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Reviews

Customer Reviews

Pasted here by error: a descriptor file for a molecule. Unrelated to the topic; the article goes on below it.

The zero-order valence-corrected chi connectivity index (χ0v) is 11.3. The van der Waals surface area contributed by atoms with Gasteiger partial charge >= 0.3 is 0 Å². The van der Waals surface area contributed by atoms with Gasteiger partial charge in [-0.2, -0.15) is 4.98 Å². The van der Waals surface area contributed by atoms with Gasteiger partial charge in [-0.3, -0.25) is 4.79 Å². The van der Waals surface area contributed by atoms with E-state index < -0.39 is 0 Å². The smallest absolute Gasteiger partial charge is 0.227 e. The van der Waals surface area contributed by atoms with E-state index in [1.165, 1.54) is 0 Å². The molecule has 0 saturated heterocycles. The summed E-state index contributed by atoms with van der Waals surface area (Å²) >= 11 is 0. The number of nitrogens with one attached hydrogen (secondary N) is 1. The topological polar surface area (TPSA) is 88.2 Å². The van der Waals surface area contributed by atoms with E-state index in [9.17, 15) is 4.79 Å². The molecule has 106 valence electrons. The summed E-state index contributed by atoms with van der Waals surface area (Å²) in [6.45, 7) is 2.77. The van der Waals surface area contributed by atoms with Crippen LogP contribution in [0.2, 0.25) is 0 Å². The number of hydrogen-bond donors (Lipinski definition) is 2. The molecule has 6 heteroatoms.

Slips on joists, not made for 2" thick decking material. Does not grip joists well for 2 x 6 decking planks. I followed directions carefully and even watched a video, but this thing will not grip my joists well enough to put much pressure at all. A large part of my problem is that my decking is 2 x 6 Douglass fur and this is designed for thinner decking. I tried putting 3M grip tape on the joist gripping posts, and that worked OK but only lasts for a couple pulls There is no way to adjust it for thinker decking. Maybe they sell an adapter for this, but the device seems to slip so easily I'm not going to invest any more in it. I made a metal l bracket thing that I can pull with my Quick Grip bar clamps so I could continue working. I'm returning it after 1 day, and I don't think I've ever returned anything to Amazon before. 2Definitely worth it. Especially useful if you are laying boards on your own. Acts like a third hand. I've built a few decks in my time without this tool (just bending by hand). I went back and forth on 'should I get this?' - but decided in the big scheme of what I was spending on the new deck (15 feet x 26 feet), that this was a small expense and worth trying.The first couple boards I didn't have to use this and I started thinking, "Hey, maybe it's overkill" - but at about the 4th row I started running in to some slightly warped boards. Picked up this tool, read the easy directions and WOW! It made the process go by so much faster. Combine this with the little plastic spacers (another worthwhile investment that while overpriced IMHO - are still worth it.... so I guess they are fairly priced ;-)I would say especially if you are going to be laying 2" boards rather than 5/4" boards, you should especially have this tool (although I'd still recommend it for both). It's not that this is absolutely necessary - yes, you can get by with a crow bar and a buddy; but it really made the whole thing so much easier - especially since I was doing it alone. You can actually lock the board in to a specific location and then go to down with the power drill and impact driver. The tool acts like a third hand.And when you're done - you can probably Craig's list it or lend it to a buddy for a case of beer. 5Surprisingly useful, but you have to understand limitations. I was rebuilding my 30*20 deck with treated pine. Just a handful of baords in and I quickly realized I needed help. I made a quick trip to Amazon and found this tool. Waited 2 days and found that since this version has a fixed wrench size, not only is it only good on 2x4s, it doesn't really get tight enough to allow for optimal use in tight spaces. I wound up returning this for the more expensive adjustable version which had drawbacks of its own. Both are overpriced in my opinion. This tool should be about $35. 1If you think you might need this - you do!!! - great tool!!! I have built a number of decks over the years for homes I have owned. All of them have had real wood top deck boards. Regardless of treated pine, cedar, the deck boards all had some amount of twisting, bowing, uneven edges, etc. This year I needed to "re-deck" our old deck - 30' x 20' - that I built 20 years ago. The CCA treated joists and posts were still in good condition, so I only needed to remove the old decking boards and install new ones. We of course looked at many composite boards, but the only ones we liked the looks of were five times as expensive as real wood. So, we chose the standard 5/4" x 6" real wood treated pine from Men-A-Rds. I recalled from past projects the struggles I had in getting real wood to line up, and decided I might try this tool. I looked for a few weeks on ebay but a used one never was listed. So I purchased this new one from Amazon. What a great use of my money!!!! Because I was using real wood, most of which was still wet / heavy with preservative, I wanted to install my boards tight up against each other with no gap as they will shrink a little over time and give me a nice 1/8" - 1/4" gap once they dry out and shrink. Once you get the hang of how to use it, regarding exactly where to place on joist to get tightest fit in locked position, you will love it too. In my case, because this was a re-decking, and my deck is up 10+ high off of ground, I kept the existing old deck boards in place so I could stand on them, and only removed one or two old boards at a time, and replaced with new boards one or two at a time. In some cases, where there was not quite enough space between and old board and new one to drop tool down onto joist, I used the old board as a support and then used tool to pry between old and new boards. In most cases I was able to use one hand to "lock" the tool into place, in other cases once I put pressure on it I sometimes had to hold with one hand or a leg before I got my first screw in. Regardless - it worked like a charm. This is much better than other tools where you have to hold in place with pressure 100% of time, or pound some wedge device onto joist. If you are thinking you might need or want this - don't hesitate - buy it. I also purchased the inexpensive orange "jig-a-deck" plastic guide and that tool enabled me to easily and quickly get my screws lined up, so that they all look nice and straight and even. 5Crucial tool for deck building When I took on my first deck project, I severely underestimated how curved some of the boards could be. I tried using a crowbar and a wood block, but that was a slow, difficult process that didn't always work so well. I did some searching for a board straightener and based on the reviews it seemed the BoWrench was going to be a good solution. I can now say the reviews were correct - it made straightening the boards really easy. I would strongly recommend buying one of these before taking on a deck project, regardless of what decking material you decide to use (I used Brazillian hardwood).I did have problems using this for the last couple of boards, because there was nothing to grip onto (I used a skirt board), so for that I had to resort to crowbars and some creativity. Getting it to lock also takes some playing around so often I just held the bar with one hand and drove the screws with the other. 5must have tool I am using this on my deck that has decking boards on a 45 degree angle to the joists.I'm giving it a 5 star because It works great. The 5-quarter decking that I am using is not perfectly straight but this tool is able to get it perfectly straight. You also need to use this tool with some kind of 1/4 inch spacer to put between the boards to keep the gaps even. There are other ways to make deck boards straight without spending $50 but this product will save you time and is very easy to use and the tool will probably last forever.You should also know that this tool can be used in either the "push" mode or the "pull" mode whichever one suites you best. 5Great back and head safer. great tool. Worked well and saved my back when resurfacing a deck. I used this and a Cresent bull bar and would never had made it without them. This took a lot of injuring potential out of the work for me. Bending over and yanking on a crowbar or worse while holding a drill motor and screw at the same time is a recipe for trouble With this tool you can either push or pull a warped board into place and if it's set just right you can pull the lever and it holds for you or you can use your knee to hold it while putting a screw in It took me a while to get the knack for perfect placement but not too long. There are videos online that demonstrate this tool. 5... order it for our deck borders because they were bad. I order My husband told me to order it for our deck borders because they were bad. I order, but did not see what he was talking about. I almost return it because I did not think we have any warped deck board at all. WE COULD NOT HAVE DONE IT WITHOUT IT. The best back saver for anyone that is building a deck. I do not have too much strength in my hands, and I was able to hold it on place so my husband could fasten the screws. Very happy with the purchase. Would do it again. 5It may work better for 1x6s I used this for 2x6 deck boards. It may work better for 1x6s, but it is not strong enough for 2x6. It worked great for the 1st half half of the project, but then one of the two pegs that straddle the joist bent/ weld broke and now it does not stay on the joist at all. Its a simple tool that works, but should be built stronger for 50 bucks. See picture below, the two posts should be parallel 1Doesn t Work With Deck Protector Deck project includes Vycor Deck Protector on 2x10 PT joists and 1x6 pregrooved cumaru with concealed fastening system.First, the fit over the joist is very snug with the Vycor on it, to the point where you have to gently work it on. Second, just a moderate amount of pressure to snug a board about 1/8 tears the Vycor. As I worked my way to the end of the 14 board and need a lot of pressure to close a 1/4 gap, it tears the Vycor, gets gooped up with more bitumen, then I ve got nothing to grip with and back to using a manual lever system.If you re using joist flashing, deck protector or synthetic joist caps, you re wasting your money on this tool. Also, email and pics to Cepco went unanswered. 2